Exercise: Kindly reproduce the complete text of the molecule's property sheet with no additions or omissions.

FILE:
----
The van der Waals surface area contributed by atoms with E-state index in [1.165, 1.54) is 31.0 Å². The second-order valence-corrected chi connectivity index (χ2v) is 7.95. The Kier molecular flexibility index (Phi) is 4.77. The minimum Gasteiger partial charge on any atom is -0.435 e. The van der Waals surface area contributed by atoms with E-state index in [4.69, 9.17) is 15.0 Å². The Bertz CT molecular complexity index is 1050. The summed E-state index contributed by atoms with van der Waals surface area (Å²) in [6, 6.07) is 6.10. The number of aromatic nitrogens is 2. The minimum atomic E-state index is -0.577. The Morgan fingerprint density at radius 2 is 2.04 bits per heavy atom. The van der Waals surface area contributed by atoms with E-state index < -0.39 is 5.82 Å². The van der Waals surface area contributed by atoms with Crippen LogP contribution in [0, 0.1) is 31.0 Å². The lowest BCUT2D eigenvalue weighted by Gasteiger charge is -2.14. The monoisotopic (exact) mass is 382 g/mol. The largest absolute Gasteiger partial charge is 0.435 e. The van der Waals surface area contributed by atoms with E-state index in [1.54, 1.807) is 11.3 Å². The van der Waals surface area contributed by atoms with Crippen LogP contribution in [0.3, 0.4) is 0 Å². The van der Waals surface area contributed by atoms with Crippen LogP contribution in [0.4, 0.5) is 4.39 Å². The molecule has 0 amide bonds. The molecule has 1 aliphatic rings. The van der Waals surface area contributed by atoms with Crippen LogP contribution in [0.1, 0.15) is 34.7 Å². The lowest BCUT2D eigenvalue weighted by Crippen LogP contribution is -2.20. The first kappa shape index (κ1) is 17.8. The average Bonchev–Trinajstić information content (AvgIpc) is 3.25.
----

The van der Waals surface area contributed by atoms with E-state index in [1.165, 1.54) is 31.0 Å². The second-order valence-corrected chi connectivity index (χ2v) is 7.95. The Kier molecular flexibility index (Phi) is 4.77. The minimum Gasteiger partial charge on any atom is -0.435 e. The van der Waals surface area contributed by atoms with E-state index in [4.69, 9.17) is 15.0 Å². The Bertz CT molecular complexity index is 1050. The summed E-state index contributed by atoms with van der Waals surface area (Å²) in [6, 6.07) is 6.10. The number of aromatic nitrogens is 2. The minimum atomic E-state index is -0.577. The Morgan fingerprint density at radius 2 is 2.04 bits per heavy atom. The van der Waals surface area contributed by atoms with E-state index < -0.39 is 5.82 Å². The van der Waals surface area contributed by atoms with Crippen LogP contribution in [0, 0.1) is 31.0 Å². The lowest BCUT2D eigenvalue weighted by Gasteiger charge is -2.14. The monoisotopic (exact) mass is 382 g/mol. The largest absolute Gasteiger partial charge is 0.435 e. The van der Waals surface area contributed by atoms with E-state index in [1.54, 1.807) is 11.3 Å². The van der Waals surface area contributed by atoms with Crippen LogP contribution in [0.3, 0.4) is 0 Å². The van der Waals surface area contributed by atoms with Crippen LogP contribution in [0.4, 0.5) is 4.39 Å². The molecule has 0 amide bonds. The molecule has 1 aliphatic rings. The van der Waals surface area contributed by atoms with Crippen LogP contribution in [0.1, 0.15) is 34.7 Å². The lowest BCUT2D eigenvalue weighted by Crippen LogP contribution is -2.20. The first kappa shape index (κ1) is 17.8. The average Bonchev–Trinajstić information content (AvgIpc) is 3.25.